6 Rules of Suntanning During Pregnancy


If springa��s new fashions have you longing for a sun-kissed glow, brace yourself: Tanning might prove more difficult now that you’re pregnant. During pregnancy, your skin is more sensitive and vulnerable to the suna��s harsh rays. For this reason, sun exposure can result in uncharacteristic sunburns, hives and rashes. And, thanks to an increase in estrogen, you might notice signs of hyper-pigmentation and chloasma, also known as “the mask of pregnancy.”

Though hyper-pigmentation and chloasma are considered aesthetic concerns, theya��re undeniably frustrating and astoundingly common. In all cases, the experts agree: Sun protection is the key to preventing and minimizing these unwanted effects. Herea��s what you need to know about caring for your skin safelya��and aestheticallya��throughout your pregnancy.

Our Six Cardinal Rules

1. Wear sunscreen. Generously apply a broad-spectrum, water-resistant sunscreen with an SPF of at least 30 about 20 minutes before you go outside, and re-apply every two hours that you are in the sun. All sunscreens, including those with ingredients that penetrate the skin, are considered safe. In fact, physical sun blockersa��those containing titanium dioxide and zinc oxidea��are all the rage among dermatologists caring for expectant moms. Why? Theya��re powerful and they dona��t penetrate the skin.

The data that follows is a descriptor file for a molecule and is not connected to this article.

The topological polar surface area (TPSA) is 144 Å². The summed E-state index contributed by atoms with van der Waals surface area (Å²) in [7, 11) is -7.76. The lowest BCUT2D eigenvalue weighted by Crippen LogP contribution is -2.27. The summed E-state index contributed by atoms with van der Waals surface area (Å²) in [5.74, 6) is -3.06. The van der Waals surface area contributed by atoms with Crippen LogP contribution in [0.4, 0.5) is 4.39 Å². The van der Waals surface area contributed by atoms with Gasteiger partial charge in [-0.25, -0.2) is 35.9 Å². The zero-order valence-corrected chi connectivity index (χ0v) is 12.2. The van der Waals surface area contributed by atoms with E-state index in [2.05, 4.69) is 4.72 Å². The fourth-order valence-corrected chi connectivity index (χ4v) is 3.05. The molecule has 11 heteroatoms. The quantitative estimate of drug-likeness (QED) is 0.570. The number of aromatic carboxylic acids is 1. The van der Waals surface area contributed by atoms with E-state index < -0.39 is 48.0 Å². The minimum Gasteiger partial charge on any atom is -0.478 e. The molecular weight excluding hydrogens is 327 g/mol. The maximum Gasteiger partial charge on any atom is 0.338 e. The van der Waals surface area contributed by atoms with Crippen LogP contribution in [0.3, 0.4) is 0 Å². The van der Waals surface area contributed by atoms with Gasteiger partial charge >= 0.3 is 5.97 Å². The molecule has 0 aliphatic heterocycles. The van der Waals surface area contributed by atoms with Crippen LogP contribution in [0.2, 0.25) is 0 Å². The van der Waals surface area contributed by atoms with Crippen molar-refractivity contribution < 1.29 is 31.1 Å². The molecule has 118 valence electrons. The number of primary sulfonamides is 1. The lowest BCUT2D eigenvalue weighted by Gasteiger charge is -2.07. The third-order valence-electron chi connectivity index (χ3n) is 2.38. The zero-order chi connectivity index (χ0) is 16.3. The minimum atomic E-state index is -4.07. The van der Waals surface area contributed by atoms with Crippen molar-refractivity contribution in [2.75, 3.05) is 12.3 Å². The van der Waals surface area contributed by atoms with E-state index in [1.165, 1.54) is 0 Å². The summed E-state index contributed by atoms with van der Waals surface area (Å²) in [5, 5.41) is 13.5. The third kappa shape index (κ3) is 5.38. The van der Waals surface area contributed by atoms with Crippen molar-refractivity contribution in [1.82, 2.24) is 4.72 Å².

2. Avoid over exposure. If youa��re out and about, be sun-smart. The suna��s rays are strongest between 10 a.m. and

4 p.m. Exercise additional caution when near water, snow or sand; these elements reflect the suna��s rays and increase your chance of a sunburn. A helpful hint: If your shadow is shorter than you are, seek shade.

3. Wear protective clothing.A�If you plan to spend extended time in the sun, wear protective clothing. A brimmed hat is the most important tool in your arsenal. A hat with a 4-inch brim protects the face and can prevent or minimize the appearance of chloasma and hyper-pigmentation. Consider investing in long-sleeved shirts, pants and a pair of sun shades. When all else fails, an umbrella is an unbeatable shield.

4. Listen to your body.A�This is the most important, yet least tangible, rule on the list. Treat your bodya��s warning system with the same respect you would offer any other expert. If you feel light-headed, nauseated or over-warm, ita��s time to go inside. Find an air-conditioned space and hydrate.